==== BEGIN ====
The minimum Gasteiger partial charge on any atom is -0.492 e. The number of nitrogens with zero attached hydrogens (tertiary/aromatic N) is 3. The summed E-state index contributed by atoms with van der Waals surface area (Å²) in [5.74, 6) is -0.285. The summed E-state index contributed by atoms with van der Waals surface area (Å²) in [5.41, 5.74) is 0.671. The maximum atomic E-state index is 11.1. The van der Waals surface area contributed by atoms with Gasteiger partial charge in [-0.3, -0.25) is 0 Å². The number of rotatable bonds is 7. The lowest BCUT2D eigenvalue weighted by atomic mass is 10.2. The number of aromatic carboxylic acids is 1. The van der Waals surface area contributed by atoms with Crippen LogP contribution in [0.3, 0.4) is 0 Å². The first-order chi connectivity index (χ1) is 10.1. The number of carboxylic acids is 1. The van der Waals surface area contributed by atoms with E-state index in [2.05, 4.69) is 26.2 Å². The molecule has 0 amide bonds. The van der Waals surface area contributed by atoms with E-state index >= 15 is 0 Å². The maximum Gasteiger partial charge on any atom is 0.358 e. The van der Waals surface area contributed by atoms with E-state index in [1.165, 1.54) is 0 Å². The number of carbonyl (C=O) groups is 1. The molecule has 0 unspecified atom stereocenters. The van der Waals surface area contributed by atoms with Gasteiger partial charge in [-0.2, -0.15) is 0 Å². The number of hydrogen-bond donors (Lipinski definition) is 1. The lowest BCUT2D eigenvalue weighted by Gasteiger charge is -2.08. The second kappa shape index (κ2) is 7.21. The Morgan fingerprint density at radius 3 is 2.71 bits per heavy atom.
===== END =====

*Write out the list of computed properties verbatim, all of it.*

The minimum Gasteiger partial charge on any atom is -0.492 e. The number of nitrogens with zero attached hydrogens (tertiary/aromatic N) is 3. The summed E-state index contributed by atoms with van der Waals surface area (Å²) in [5.74, 6) is -0.285. The summed E-state index contributed by atoms with van der Waals surface area (Å²) in [5.41, 5.74) is 0.671. The maximum atomic E-state index is 11.1. The van der Waals surface area contributed by atoms with Gasteiger partial charge in [-0.3, -0.25) is 0 Å². The number of rotatable bonds is 7. The lowest BCUT2D eigenvalue weighted by atomic mass is 10.2. The number of aromatic carboxylic acids is 1. The van der Waals surface area contributed by atoms with Crippen LogP contribution in [0.3, 0.4) is 0 Å². The first-order chi connectivity index (χ1) is 10.1. The number of carboxylic acids is 1. The van der Waals surface area contributed by atoms with E-state index in [2.05, 4.69) is 26.2 Å². The molecule has 0 amide bonds. The van der Waals surface area contributed by atoms with E-state index >= 15 is 0 Å². The maximum Gasteiger partial charge on any atom is 0.358 e. The van der Waals surface area contributed by atoms with E-state index in [1.165, 1.54) is 0 Å². The number of carbonyl (C=O) groups is 1. The molecule has 0 unspecified atom stereocenters. The van der Waals surface area contributed by atoms with Gasteiger partial charge in [-0.2, -0.15) is 0 Å². The number of hydrogen-bond donors (Lipinski definition) is 1. The lowest BCUT2D eigenvalue weighted by Gasteiger charge is -2.08. The second kappa shape index (κ2) is 7.21. The Morgan fingerprint density at radius 3 is 2.71 bits per heavy atom.